Seven problems related to cruise control have been reported for the 2003 Honda CR-V.
While using 'cruise control' in freeway traffic, the cars ahead began to slow, suddenly while I had cruse control engaged, in fifth gear. A black prius was the car immediately ahead of mine. The slowing of the traffic was significant enough so that I used light braking to disengage the cruise control and slow the vehicle. Just a 'tap' on the brake is all that has ever been necessary to disengage the cruise control in this type of situation. "light' braking and then 'very heavy' braking did nothing whatsoever to disengage the cruise control or to slow the vehicle whatsoever. I almost collided with the rear end of the prius. The only way I could resume control and slow my vehicle was to reach over and slap-off the master, cruise control switch at the far left of the instrument panel. This was very scary as I've heard of it happening but has never happened in this vehicle and I've owned it since new. When I first attempted to tap the brake to disengage the cruise control, and slow; my vehicle also seemed to accelerate at the same time. . . I think that this, probably, was not actually the case as the closure rate to the other vehicle and my inability to slow the vehicle, probably just made it seem like the car was accelerating. . . I honestly do not know. I cannot reproduce the anomaly. . . . .
My family and I were driving on an interstate, traveling up a slight hill at 65 mph. I stepped on the accelerator to increase power, and the pedal suddenly went right to the floor and the engine rpms increased from 3k to about 5. 5k. The crv accelerated rapidly, approaching 80 mph, and I removed my foot from the pedal. The engine was completely unresponsive, and the crv continued to accelerate to 85 mph. At this point, I made sure that the cruise control was turned off. I quickly realized something was wrong, so I began to apply the brakes, gently at first, but the engine was racing and accelerating the crv, so I had to smash on the brake with both feet. I was able to bring the crv down to about 45 mph and exit the interstate at a rest area. Once on the off-ramp, I put the transmission into neutral because the brakes were under a lot of stress. The engine rpms shot even higher, so I cut the ignition and coasted into the rest area. We had to call for a tow truck. A mechanic confirmed (as I suspected) that the butterfly valve in the engine throttle body was stuck in the open position. A few days later, a Honda parts inspector reviewed the crv and determined that the problem was caused by normal wear and tear, and that we were responsible for paying for a new throttle body. A series of calls with corporate Honda ensued, wherein they refused to acknowledge any responsibility for the defective part. After much complaining on my part, Honda agreed to pay for a new throttle as long as I would sign a waiver absolving them of all future legal liability. I refused to do so. Ultimately, I worked with my local dealership to trade-in the crv for a newer model. I do not know the fate of the 2003 crv. The incident on the road was horrifying, and then to be treated poorly by corporate Honda was infuriating. The national safety database shows that this is not a new problem.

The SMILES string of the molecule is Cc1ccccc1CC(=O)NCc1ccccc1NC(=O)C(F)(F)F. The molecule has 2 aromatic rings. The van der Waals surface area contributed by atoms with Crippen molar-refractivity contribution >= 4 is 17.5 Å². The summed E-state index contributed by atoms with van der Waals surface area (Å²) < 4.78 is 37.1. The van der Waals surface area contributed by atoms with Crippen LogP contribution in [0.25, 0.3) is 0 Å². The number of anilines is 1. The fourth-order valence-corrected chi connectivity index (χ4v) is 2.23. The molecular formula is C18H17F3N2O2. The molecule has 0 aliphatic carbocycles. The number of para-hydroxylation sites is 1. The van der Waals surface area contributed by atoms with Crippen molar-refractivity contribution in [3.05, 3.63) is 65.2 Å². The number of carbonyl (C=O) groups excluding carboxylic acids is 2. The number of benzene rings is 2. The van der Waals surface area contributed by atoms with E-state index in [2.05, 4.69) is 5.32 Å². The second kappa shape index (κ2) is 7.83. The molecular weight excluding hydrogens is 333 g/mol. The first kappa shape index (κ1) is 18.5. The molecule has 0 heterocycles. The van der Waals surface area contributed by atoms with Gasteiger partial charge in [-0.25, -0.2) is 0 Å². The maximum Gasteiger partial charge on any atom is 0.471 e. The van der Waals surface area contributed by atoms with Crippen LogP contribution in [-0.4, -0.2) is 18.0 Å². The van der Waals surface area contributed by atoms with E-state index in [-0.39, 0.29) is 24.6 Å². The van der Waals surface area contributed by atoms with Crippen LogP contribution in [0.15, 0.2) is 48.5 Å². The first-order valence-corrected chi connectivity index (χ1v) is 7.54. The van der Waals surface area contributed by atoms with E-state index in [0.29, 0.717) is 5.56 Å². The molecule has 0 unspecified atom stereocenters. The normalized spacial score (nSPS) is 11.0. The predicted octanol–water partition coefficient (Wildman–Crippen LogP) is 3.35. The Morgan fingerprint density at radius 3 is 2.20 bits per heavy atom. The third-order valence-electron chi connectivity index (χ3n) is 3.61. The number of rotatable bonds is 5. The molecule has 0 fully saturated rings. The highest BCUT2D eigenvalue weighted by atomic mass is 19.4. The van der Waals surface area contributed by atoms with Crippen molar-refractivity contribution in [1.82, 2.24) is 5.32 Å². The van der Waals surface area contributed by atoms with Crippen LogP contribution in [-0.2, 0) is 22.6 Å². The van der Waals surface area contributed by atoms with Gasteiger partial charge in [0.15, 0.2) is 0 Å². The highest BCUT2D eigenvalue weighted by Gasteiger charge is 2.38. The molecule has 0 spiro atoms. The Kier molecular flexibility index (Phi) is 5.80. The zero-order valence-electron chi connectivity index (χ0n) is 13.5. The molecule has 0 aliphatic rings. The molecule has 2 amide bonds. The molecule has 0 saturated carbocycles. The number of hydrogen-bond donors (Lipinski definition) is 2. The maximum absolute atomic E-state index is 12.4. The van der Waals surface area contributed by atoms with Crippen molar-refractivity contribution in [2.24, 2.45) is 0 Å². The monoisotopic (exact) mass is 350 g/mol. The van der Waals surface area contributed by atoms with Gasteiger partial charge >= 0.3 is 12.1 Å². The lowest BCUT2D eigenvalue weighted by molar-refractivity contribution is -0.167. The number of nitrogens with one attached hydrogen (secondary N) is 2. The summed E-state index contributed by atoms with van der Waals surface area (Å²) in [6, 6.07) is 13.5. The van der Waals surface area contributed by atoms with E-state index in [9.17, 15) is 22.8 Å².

The contact owns a 2003 Honda Cr-v. The contact was driving 65 mph with the cruise control engaged when the vehicle abnormally accelerated to 80 mph. The contact canceled the cruise control and engaged the brakes, but the vehicle continued to surge forward. The vehicle continued to surge forward until the ignition was turned off. The vehicle was not taken to have the failure diagnosed or repaired. The manufacturer was not made aware of the failure. The failure mileage was 85,000.
The contact owns a 2003 Honda Cr-v. The contact stated that the coolant leaked which caused the air conditioning compressor to fail. The steering column overheated. The passenger air bag light illuminated with or without a passenger in the seat. The cruise control activated suddenly at times. The oxygen sensor light illuminated. The vehicle was taken to a local repair shop but the exact causes of these failures could not be determined. The contact called the manufacturer who advised her to take the vehicle to an authorized dealer. The failure mileage was approximately 75,000 and the current mileage was approximately 77,000.